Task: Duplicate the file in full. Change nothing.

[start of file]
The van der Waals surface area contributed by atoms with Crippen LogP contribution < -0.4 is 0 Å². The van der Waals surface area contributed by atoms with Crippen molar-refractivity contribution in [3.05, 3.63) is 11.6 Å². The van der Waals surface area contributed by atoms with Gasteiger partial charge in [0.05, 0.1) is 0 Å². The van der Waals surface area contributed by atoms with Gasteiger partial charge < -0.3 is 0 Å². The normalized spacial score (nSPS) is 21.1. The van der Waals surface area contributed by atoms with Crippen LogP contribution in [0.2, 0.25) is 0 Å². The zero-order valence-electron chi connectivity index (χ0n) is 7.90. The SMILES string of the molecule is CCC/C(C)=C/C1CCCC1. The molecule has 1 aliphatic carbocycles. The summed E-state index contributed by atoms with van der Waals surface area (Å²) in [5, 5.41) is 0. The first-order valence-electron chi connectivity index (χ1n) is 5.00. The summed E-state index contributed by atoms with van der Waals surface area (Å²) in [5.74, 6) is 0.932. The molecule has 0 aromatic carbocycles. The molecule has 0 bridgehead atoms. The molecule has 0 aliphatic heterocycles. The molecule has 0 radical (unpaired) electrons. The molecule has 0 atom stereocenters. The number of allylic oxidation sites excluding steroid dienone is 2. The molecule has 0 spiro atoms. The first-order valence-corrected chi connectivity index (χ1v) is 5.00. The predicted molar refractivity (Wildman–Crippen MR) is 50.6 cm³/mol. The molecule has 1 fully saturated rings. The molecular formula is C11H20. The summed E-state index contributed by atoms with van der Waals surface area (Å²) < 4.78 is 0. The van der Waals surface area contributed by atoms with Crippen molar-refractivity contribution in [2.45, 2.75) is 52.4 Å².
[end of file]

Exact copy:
The van der Waals surface area contributed by atoms with Crippen LogP contribution < -0.4 is 0 Å². The van der Waals surface area contributed by atoms with Crippen molar-refractivity contribution in [3.05, 3.63) is 11.6 Å². The van der Waals surface area contributed by atoms with Gasteiger partial charge in [0.05, 0.1) is 0 Å². The van der Waals surface area contributed by atoms with Gasteiger partial charge < -0.3 is 0 Å². The normalized spacial score (nSPS) is 21.1. The van der Waals surface area contributed by atoms with Crippen LogP contribution in [0.2, 0.25) is 0 Å². The zero-order valence-electron chi connectivity index (χ0n) is 7.90. The SMILES string of the molecule is CCC/C(C)=C/C1CCCC1. The molecule has 1 aliphatic carbocycles. The summed E-state index contributed by atoms with van der Waals surface area (Å²) in [5, 5.41) is 0. The first-order valence-electron chi connectivity index (χ1n) is 5.00. The summed E-state index contributed by atoms with van der Waals surface area (Å²) in [5.74, 6) is 0.932. The molecule has 0 aromatic carbocycles. The molecule has 0 bridgehead atoms. The molecule has 0 aliphatic heterocycles. The molecule has 0 radical (unpaired) electrons. The molecule has 0 atom stereocenters. The number of allylic oxidation sites excluding steroid dienone is 2. The molecule has 0 spiro atoms. The first-order valence-corrected chi connectivity index (χ1v) is 5.00. The predicted molar refractivity (Wildman–Crippen MR) is 50.6 cm³/mol. The molecule has 1 fully saturated rings. The molecular formula is C11H20. The summed E-state index contributed by atoms with van der Waals surface area (Å²) < 4.78 is 0. The van der Waals surface area contributed by atoms with Crippen molar-refractivity contribution in [2.45, 2.75) is 52.4 Å².